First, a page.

By Odette Auger
Local Journalism Initiative Reporter
The B.C. First Nations Health Authority opened its gathering to present a grim report on toxic drug toxic deaths in 2022 with a song, a prayer of hope and unity for the families and friends affected by toxic drugs.
The report found toxic drugs have been taken a disproportionate toll on First Nations members, who were almost five times as likely to die of drug poisoning in 2022 than non-Indigenous B.C. residents. Although representing only 3.3 per cent of the province’s population, Indigenous people represented 16.4 per cent of toxic drug poisoning deaths in 2021.
The numbers are also dire for women. In 2022, 36.5 per cent of the First Nations people who died were women, twice the rate for non-Indigenous people.
“When I think about toxic drug deaths, I think about pain. I think about self-medication. I think about the causes of that pain.
I think about systemic failure to look after those in pain,” said Sto:l? Grand Chief Doug Kelly.
Dr. Kelsey Louie of the Tla’amin Nation, the authority’s acting deputy chief medical officer, said First Nation individuals and communities have been “particularly, disproportionately impacted by the toxic drug supply, with a loss of life that is unacceptable.”
Louie said the authority’s approach begins with listening to communities and families who had lost loved ones to learn how to expand “our role in preventing toxic drug poisonings. And stop the harm being done today.”
Kelly said the crisis requires a broad response.
“Our children are vulnerable. Parents, families, communities, teachers, schools, coaches, everyone that comes into contact with children have an opportunity to support them, grow them, develop them, heal them,” he said.
Health authority CEO Richard Jock, a member of Mohawks of Akwesasne, said the COVID-19 response has dominated public health, and the authority knew mental health would be the next challenge.
“We certainly didn’t anticipate the level of effects from toxic drugs that we’re seeing today.”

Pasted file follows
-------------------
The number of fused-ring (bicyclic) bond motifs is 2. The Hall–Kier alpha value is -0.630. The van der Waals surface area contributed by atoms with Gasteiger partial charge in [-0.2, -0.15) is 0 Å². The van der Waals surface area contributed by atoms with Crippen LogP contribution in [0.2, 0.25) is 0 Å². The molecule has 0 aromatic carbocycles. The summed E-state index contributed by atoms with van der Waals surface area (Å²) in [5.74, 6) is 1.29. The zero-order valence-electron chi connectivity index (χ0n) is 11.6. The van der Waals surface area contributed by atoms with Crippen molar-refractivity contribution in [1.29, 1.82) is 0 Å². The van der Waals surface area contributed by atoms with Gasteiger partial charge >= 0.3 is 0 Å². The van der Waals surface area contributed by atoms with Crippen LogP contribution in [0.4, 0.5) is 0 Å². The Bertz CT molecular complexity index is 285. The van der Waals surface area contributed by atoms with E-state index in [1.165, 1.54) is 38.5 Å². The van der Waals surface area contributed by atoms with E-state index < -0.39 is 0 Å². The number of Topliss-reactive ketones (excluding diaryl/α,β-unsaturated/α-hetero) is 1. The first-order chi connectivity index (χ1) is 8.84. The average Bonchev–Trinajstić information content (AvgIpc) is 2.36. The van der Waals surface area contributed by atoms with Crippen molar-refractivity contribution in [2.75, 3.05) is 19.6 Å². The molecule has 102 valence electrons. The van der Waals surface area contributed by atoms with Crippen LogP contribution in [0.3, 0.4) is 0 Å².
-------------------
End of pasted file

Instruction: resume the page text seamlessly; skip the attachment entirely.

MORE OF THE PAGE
The level and nature of drugs are changing, he said, and partnerships with First Nations communities and provincial and federal governments also need to change.
Jock said the toxic drug emergency is now the First Nations Health Authority’s top priority and it was “gearing up our response for deploying and redeploying resources, both human and financial, to meet these emerging and changing needs.”
Part of the work is tackling barriers and obstacles in the health system, said Jock, recognizing intergenerational trauma.
“We need to acknowledge that the trauma is a key element and underlies much of the issues that we’re facing today, including toxic drugs.”
Acting chief medical officer Dr. Nel Wieman, of Little Grand Rapids First Nation, said action is needed on a public health emergency entering its eighth year. “It starts to feel more like the status quo, and we cannot accept this. We have to treat this for what it is, a public health emergency.”
“First Nations communities across B.C. have lost too many loved ones to an increasingly toxic drug supply. And that loss of life is now more than 1,000 family members and friends,” Wieman said. “It gives me great sadness to report that in 2022, there were 373 deaths among First Nations people.” That is a 6.3-per-cent increase over 2021.
Wieman said the disproportionate impact on Indigenous people is linked to the history of trauma in people’s lives, along with intergenerational trauma.